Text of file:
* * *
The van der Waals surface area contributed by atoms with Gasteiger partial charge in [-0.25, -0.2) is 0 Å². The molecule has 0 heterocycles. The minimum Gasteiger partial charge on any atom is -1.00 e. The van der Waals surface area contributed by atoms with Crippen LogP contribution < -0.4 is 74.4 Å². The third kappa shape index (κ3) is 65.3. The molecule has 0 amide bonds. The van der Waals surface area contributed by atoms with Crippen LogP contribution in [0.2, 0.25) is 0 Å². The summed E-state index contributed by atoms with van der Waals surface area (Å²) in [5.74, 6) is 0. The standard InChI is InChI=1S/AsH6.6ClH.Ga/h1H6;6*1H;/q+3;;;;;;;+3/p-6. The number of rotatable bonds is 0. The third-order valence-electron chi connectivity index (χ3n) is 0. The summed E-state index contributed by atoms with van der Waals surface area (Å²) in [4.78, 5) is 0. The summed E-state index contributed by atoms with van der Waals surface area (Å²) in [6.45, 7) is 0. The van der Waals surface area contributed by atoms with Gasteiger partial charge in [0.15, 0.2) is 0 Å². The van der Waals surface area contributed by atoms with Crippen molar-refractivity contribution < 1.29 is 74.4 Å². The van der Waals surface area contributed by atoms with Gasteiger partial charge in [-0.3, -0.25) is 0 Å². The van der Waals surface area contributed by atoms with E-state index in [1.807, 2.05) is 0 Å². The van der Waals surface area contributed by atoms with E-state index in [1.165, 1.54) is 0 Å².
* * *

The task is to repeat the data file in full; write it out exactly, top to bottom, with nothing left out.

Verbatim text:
The van der Waals surface area contributed by atoms with Gasteiger partial charge in [-0.25, -0.2) is 0 Å². The molecule has 0 heterocycles. The minimum Gasteiger partial charge on any atom is -1.00 e. The van der Waals surface area contributed by atoms with Crippen LogP contribution < -0.4 is 74.4 Å². The third kappa shape index (κ3) is 65.3. The molecule has 0 amide bonds. The van der Waals surface area contributed by atoms with Crippen LogP contribution in [0.2, 0.25) is 0 Å². The summed E-state index contributed by atoms with van der Waals surface area (Å²) in [5.74, 6) is 0. The standard InChI is InChI=1S/AsH6.6ClH.Ga/h1H6;6*1H;/q+3;;;;;;;+3/p-6. The number of rotatable bonds is 0. The third-order valence-electron chi connectivity index (χ3n) is 0. The summed E-state index contributed by atoms with van der Waals surface area (Å²) in [4.78, 5) is 0. The summed E-state index contributed by atoms with van der Waals surface area (Å²) in [6.45, 7) is 0. The van der Waals surface area contributed by atoms with Gasteiger partial charge in [0.15, 0.2) is 0 Å². The van der Waals surface area contributed by atoms with Crippen molar-refractivity contribution < 1.29 is 74.4 Å². The van der Waals surface area contributed by atoms with Gasteiger partial charge in [-0.3, -0.25) is 0 Å². The van der Waals surface area contributed by atoms with E-state index in [1.807, 2.05) is 0 Å². The van der Waals surface area contributed by atoms with E-state index in [1.165, 1.54) is 0 Å².